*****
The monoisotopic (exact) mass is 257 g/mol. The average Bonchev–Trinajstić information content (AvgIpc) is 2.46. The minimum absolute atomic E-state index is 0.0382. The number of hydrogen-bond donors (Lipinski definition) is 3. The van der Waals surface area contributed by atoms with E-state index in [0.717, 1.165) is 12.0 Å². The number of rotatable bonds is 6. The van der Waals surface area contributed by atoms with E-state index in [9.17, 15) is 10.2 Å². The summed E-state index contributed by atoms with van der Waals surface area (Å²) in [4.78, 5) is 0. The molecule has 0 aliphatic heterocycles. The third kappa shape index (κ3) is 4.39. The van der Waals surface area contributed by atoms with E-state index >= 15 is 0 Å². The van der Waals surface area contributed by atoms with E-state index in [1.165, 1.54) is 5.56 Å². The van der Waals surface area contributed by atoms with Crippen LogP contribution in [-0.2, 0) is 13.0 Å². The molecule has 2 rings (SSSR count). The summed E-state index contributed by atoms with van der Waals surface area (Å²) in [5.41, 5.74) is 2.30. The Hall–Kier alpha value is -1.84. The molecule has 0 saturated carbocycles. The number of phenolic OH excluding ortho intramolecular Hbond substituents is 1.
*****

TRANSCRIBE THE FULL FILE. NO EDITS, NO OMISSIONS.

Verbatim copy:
The monoisotopic (exact) mass is 257 g/mol. The average Bonchev–Trinajstić information content (AvgIpc) is 2.46. The minimum absolute atomic E-state index is 0.0382. The number of hydrogen-bond donors (Lipinski definition) is 3. The van der Waals surface area contributed by atoms with E-state index in [0.717, 1.165) is 12.0 Å². The number of rotatable bonds is 6. The van der Waals surface area contributed by atoms with E-state index in [9.17, 15) is 10.2 Å². The summed E-state index contributed by atoms with van der Waals surface area (Å²) in [4.78, 5) is 0. The molecule has 0 aliphatic heterocycles. The third kappa shape index (κ3) is 4.39. The van der Waals surface area contributed by atoms with E-state index >= 15 is 0 Å². The van der Waals surface area contributed by atoms with E-state index in [1.165, 1.54) is 5.56 Å². The van der Waals surface area contributed by atoms with Crippen LogP contribution in [-0.2, 0) is 13.0 Å². The molecule has 2 rings (SSSR count). The summed E-state index contributed by atoms with van der Waals surface area (Å²) in [5.41, 5.74) is 2.30. The Hall–Kier alpha value is -1.84. The molecule has 0 saturated carbocycles. The number of phenolic OH excluding ortho intramolecular Hbond substituents is 1.